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In Search of Clean Drinking Water in Afghanistan

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Download In Afghanistan, people are not just killed by the war – dirty water is even more lethal.

Last year the United Nations Children’s Fund reported only half of the population had access to safe drinking water.

And according to the latest government data, almost ten per cent of the country’s children die before their 5th birthday simply because of diarrhea.  

In the capital Kabul, many people still live in unplanned settlements with poor sanitation and no safe drinking water.

The government has been trying to tackle this issue, but shows no real signs of making progress.

Ghayor Waziri has this report.

It’s almost midday now in Kabul’s Karte Sakhi district.

9-year old Saadia has been queuing for water for more than three hours in the open winter air.

She says there’s no one else in her house to get water.

She comes with her brother and sisters carrying four buckets to collect water for one night.

She says there’s no-one else in her house to get water. She’s come with her brother and sisters, carrying four buckets to collect water for one night.’

Hundreds of people carrying buckets are also queueing with Saadia to wait to use the public water taps.

This district has more than 4,000 residents with just four water taps, and only two are working.

The harsh winter makes things even worse, says resident Abdul Qayoom.

“Our water problem is that there’s only one tap here. We used to have two taps, but now just one because it was destroyed by the freezing cold. We can’t find any solution to this. And the tap is very crowded. Everyone wants to get water from this tap. This is the problem that our district is facing. I came here at 8.30 am but I still haven’t reached the middle of the line.”

Last year Afghanistan appealed for more than 140 million US dollars to feed 2.6 million people during the winter, as it faced its worst drought in a decade.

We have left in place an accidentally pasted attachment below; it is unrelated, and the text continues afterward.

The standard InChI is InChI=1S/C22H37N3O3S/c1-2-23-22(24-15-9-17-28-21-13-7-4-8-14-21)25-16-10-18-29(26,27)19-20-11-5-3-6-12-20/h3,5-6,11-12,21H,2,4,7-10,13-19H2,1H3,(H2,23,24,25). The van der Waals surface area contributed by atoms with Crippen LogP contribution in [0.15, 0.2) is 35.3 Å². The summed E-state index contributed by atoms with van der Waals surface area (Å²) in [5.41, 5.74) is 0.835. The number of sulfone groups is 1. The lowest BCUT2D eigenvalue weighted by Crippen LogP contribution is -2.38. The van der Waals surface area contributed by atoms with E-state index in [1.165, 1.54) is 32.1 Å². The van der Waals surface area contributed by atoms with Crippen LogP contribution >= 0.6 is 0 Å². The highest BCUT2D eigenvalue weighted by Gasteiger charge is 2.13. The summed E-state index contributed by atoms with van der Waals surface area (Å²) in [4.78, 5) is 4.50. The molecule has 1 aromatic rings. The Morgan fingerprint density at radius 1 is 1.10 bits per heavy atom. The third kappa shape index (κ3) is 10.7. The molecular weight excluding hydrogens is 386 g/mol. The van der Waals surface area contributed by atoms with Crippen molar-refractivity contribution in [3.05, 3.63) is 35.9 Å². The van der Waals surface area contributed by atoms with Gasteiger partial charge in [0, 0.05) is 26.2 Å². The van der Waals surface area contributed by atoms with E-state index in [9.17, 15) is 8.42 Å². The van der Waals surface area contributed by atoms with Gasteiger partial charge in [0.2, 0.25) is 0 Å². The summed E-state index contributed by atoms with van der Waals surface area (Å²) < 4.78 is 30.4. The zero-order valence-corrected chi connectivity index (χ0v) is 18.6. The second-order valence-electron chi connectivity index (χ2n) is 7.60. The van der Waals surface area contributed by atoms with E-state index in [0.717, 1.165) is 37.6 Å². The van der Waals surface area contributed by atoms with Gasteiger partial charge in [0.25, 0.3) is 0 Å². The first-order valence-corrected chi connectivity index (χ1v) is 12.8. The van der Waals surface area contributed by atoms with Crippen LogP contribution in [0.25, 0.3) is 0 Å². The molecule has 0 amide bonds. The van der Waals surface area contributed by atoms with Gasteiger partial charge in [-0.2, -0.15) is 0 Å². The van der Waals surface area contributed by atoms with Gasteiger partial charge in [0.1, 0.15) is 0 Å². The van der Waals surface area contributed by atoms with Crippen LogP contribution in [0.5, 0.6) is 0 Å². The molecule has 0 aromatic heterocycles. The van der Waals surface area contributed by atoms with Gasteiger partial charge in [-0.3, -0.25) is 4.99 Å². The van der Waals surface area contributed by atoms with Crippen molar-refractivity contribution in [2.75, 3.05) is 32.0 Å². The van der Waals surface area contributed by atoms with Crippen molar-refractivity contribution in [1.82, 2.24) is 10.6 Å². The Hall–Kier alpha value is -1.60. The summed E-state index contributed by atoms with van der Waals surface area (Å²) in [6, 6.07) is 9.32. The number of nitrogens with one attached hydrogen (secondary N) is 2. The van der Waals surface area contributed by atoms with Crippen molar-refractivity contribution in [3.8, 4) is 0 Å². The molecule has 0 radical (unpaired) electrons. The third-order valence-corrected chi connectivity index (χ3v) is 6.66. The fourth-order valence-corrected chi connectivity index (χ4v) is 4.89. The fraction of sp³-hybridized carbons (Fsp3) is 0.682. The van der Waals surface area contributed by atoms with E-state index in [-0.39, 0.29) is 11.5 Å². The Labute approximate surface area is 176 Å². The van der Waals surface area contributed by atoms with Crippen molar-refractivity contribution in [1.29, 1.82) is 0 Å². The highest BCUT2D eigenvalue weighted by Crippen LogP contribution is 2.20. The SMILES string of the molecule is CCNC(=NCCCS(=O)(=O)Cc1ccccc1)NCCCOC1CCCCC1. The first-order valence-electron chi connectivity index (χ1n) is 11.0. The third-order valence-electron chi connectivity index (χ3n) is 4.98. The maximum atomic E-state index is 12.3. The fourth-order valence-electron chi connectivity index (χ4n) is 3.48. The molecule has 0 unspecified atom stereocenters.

Because of the drought, people drilled deeper wells, draining groundwater resources.

And the water still left underground is polluted, says Muhammad Naiem Tokhi from the Ministry of Mines.

“Kabul’s water has high levels of biological pollution, with the presence of microbes. People bury garbage in the ground, explosive devices are everywhere, and there are too many people in Kabul. We lack a water supply system, there is sewage and open drains. Those are the factors causing water pollution here.”

Underground water supply in Kabul is highly contaminated with e-coli and other bacteria – a strong indication of recent sewage or animal waste contamination.

According to the government, out of every 1000 children, 97 of them die before their 5th birthday because of diarrhea.

Dr Ghulam Sakhi Kargar Noor Oghli is the spokesman for the Ministry of Public Health.

“Unfortunately one of the main reasons for child deaths in Afghanistan is inaccessibility of drinking water. This lack of drinking water especially for children causes continual and serious diarrhea which can cause serious dehydration and death.”   

Other activities add to this pollution.

Doctor Muhammad Kazim Hamoyoon is an advisor at the government’s National Environmental Protection Agency.

“Chemical fertilizers are one of the water pollutants. Chemical fertilizers produce nitrate and when mixed with underground water this can cause stomach cancer and other diseases. Another cause is car washes. When cars are washed, it creates one liter of lubricants mixed with water; this can pollute one million liters of underground water.”

To try and solve Kabul’s water crisis, the government has two dam projects designed and ready to go.

The Shahtoot and Golbahar dam aim to channel clean water from non-polluted areas to Kabul.

Sultan Mahmod Mahmodi at the Ministry of Water and Energy is responsible for both projects.

“Shatoot is a short-term project designed to supply drinking water to the western and some central parts of Kabul. And the Golbahar project is long-term project to supply drinking water to other central parts of the city. Now we’re hoping for a budget from the Ministry of Finance and foreign donors. With the budget, we can start working on the Shahtoot project first.”

While waiting for the money, the government is tackling people’s awareness of water sanitation with public announcements in the mosques and TV commercials.

This TV spot encourages people to be careful of what they drink.

Gholam Sakhi Kargar Noor Oghli is the spokesman for Afghanistan health ministry.

“It is so important that for people to use clean drinking water, we started some programs through mosques and media to increase public information about this. We inform them not to drink polluted water. We advise them to use chlorine and boil less polluted water to avoid diarrhea and death.”

But those steps are expensive, says Asad, a resident from Karte Sakhi district.

“The Health Ministry has announced that we should use chlorine and boil water. It is efficient but boiling water will cost us money because you have to buy more wood to boil water. We’re poor, where can we find money for that?”
Last Updated ( Monday, 19 March 2012 10:49 )  

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